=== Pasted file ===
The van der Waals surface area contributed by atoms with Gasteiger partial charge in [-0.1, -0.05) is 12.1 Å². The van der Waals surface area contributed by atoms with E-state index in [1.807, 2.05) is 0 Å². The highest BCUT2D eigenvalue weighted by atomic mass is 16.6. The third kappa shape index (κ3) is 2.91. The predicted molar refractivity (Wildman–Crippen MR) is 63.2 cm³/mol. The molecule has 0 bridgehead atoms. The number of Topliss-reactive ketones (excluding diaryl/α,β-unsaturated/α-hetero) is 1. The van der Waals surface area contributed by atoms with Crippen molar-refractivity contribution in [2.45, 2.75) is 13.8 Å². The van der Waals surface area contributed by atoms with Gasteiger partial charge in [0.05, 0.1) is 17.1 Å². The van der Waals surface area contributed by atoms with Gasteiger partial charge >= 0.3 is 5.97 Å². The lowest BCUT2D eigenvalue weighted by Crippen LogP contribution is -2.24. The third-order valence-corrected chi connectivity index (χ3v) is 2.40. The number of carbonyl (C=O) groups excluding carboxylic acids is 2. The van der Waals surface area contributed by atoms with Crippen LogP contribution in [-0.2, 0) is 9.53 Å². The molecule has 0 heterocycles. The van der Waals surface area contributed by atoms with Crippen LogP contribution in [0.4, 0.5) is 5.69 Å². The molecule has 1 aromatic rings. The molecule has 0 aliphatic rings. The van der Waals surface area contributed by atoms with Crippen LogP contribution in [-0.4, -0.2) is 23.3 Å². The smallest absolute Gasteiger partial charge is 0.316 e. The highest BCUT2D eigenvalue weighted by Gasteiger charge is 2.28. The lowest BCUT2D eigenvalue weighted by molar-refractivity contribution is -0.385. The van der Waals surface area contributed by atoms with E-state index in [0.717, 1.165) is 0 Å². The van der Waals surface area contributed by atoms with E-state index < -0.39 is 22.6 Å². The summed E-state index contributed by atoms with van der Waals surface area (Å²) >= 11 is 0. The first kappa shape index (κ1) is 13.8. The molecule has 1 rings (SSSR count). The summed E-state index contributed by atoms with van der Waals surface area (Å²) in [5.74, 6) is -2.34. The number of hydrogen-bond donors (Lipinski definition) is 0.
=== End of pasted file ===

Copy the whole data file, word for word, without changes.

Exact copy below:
The van der Waals surface area contributed by atoms with Gasteiger partial charge in [-0.1, -0.05) is 12.1 Å². The van der Waals surface area contributed by atoms with E-state index in [1.807, 2.05) is 0 Å². The highest BCUT2D eigenvalue weighted by atomic mass is 16.6. The third kappa shape index (κ3) is 2.91. The predicted molar refractivity (Wildman–Crippen MR) is 63.2 cm³/mol. The molecule has 0 bridgehead atoms. The number of Topliss-reactive ketones (excluding diaryl/α,β-unsaturated/α-hetero) is 1. The van der Waals surface area contributed by atoms with Crippen molar-refractivity contribution in [2.45, 2.75) is 13.8 Å². The van der Waals surface area contributed by atoms with Gasteiger partial charge in [0.05, 0.1) is 17.1 Å². The van der Waals surface area contributed by atoms with Gasteiger partial charge >= 0.3 is 5.97 Å². The lowest BCUT2D eigenvalue weighted by Crippen LogP contribution is -2.24. The third-order valence-corrected chi connectivity index (χ3v) is 2.40. The number of carbonyl (C=O) groups excluding carboxylic acids is 2. The van der Waals surface area contributed by atoms with Crippen LogP contribution in [-0.2, 0) is 9.53 Å². The molecule has 0 heterocycles. The van der Waals surface area contributed by atoms with Crippen LogP contribution in [0.4, 0.5) is 5.69 Å². The molecule has 1 aromatic rings. The molecule has 0 aliphatic rings. The van der Waals surface area contributed by atoms with Crippen LogP contribution in [-0.4, -0.2) is 23.3 Å². The smallest absolute Gasteiger partial charge is 0.316 e. The highest BCUT2D eigenvalue weighted by Gasteiger charge is 2.28. The lowest BCUT2D eigenvalue weighted by molar-refractivity contribution is -0.385. The van der Waals surface area contributed by atoms with E-state index in [0.717, 1.165) is 0 Å². The van der Waals surface area contributed by atoms with E-state index < -0.39 is 22.6 Å². The summed E-state index contributed by atoms with van der Waals surface area (Å²) >= 11 is 0. The first kappa shape index (κ1) is 13.8. The molecule has 1 rings (SSSR count). The summed E-state index contributed by atoms with van der Waals surface area (Å²) in [5.74, 6) is -2.34. The number of hydrogen-bond donors (Lipinski definition) is 0.